Even today, most of us still think of the workday as some variation of 9-to-5 and the workweek as Monday through Friday. Bosses often expect to see their employees in the office at a certain hour and take note of when they leave (pre-pandemic, at least). This has largely remained true even though, thanks to a slew of new technological tools, the kind of knowledge work that drives much of today’s economy doesn’t need to be done from anywhere in particular, or during any particular hours. Many of us no longer have to show up in the field where the crops are in order to do our work, or in the factory to assemble widgets, or in an office to connect with colleagues and clients. In fact, the idea that we would wait until we get into the office at 9:00 a.m., or have a hard stop when we leave at night, went away quite some time ago for most of us (if we ever experienced it at all), when our laptops and smartphones started allowing us to carry work home with us in our bags or pockets. 9-to-5 is a concept that just doesn’t resonate with most knowledge workers today.
It seems that so much of how we work has changed over the past few decades, and yet so much hasn’t. Concepts like presenteeism, clock-watching, and employee monitoring are all still widely practiced in companies across industries, and rarely have we stopped to wonder whether these old habits and expectations still make sense. (Spoiler alert: they don’t, as you’ll see throughout this book.) Then along came COVID-19, which shut down offices across the globe, and suddenly we couldn’t avoid it any longer: We had to take a closer look at the way we work and ask whether it was possible to do things differently—and maybe even in a better way.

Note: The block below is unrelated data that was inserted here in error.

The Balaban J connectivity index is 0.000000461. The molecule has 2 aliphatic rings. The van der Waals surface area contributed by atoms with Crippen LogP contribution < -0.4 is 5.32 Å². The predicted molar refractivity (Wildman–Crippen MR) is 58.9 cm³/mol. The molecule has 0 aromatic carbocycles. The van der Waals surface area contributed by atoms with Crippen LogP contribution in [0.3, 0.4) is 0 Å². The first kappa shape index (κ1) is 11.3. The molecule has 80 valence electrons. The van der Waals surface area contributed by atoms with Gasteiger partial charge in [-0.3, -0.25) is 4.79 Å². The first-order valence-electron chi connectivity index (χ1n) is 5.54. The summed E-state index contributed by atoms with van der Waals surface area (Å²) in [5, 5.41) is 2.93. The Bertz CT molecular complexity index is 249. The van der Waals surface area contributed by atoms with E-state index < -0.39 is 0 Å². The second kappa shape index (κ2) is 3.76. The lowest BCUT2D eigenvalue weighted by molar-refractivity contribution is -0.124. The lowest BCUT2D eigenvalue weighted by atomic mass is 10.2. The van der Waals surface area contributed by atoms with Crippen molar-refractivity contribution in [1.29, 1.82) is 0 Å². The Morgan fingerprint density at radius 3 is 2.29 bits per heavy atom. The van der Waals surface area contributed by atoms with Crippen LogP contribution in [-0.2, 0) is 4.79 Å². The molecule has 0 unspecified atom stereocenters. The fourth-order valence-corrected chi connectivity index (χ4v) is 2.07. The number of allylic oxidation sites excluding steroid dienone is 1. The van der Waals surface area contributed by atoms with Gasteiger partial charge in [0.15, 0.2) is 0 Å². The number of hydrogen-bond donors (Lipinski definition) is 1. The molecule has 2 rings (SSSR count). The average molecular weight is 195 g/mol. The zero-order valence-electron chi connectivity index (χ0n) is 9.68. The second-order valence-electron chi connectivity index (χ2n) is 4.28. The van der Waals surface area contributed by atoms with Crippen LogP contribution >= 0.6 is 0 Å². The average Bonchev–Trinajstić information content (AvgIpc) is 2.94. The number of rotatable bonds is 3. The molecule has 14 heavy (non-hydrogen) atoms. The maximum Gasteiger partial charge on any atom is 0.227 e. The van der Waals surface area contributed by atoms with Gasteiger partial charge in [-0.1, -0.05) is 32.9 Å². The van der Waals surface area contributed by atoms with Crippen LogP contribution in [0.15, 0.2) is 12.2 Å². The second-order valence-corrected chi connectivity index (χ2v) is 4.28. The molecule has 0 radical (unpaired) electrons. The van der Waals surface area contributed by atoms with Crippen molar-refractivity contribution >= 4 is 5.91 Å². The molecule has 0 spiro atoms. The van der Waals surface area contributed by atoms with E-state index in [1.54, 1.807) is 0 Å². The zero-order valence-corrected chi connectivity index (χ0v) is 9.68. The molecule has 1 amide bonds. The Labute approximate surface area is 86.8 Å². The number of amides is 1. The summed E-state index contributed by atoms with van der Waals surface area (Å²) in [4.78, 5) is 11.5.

As anthropologist, James Suzman, wrote in his exploration of how the concept of “work” has evolved throughout the ages: “By recognizing that many of the core assumptions that underwrite our economic institutions are an artifact of the agricultural revolution, amplified by our migration into cities, frees us to imagine a whole range of new, more sustainable possible futures for ourselves, and rise to the challenge of harnessing our restless energy, purposefulness, and creativity to shaping our destiny.”
In other words, if the way we work is rooted in old norms, what’s stopping us from changing, and from doing things in a new and better way?
Excerpted with permission from the publisher, Wiley, from How the Future Works: Leading Flexible Teams to Do the Best Work of Their Lives by Helen Kupp, Brian Elliott, and Sheela Subramanian. Copyright © 2022 by Brian Elliott, Sheela Subramanian, and Helen Kupp. All rights reserved. This book is available wherever books and eBooks are sold.
Helen Kupp, Brian Elliott, and Sheela Subramanian are executive leaders at Future Forum, a consortium founded by Slack, and the coauthors of How the Future Works: Leading Flexible Teams to Do the Best Work of Their Lives.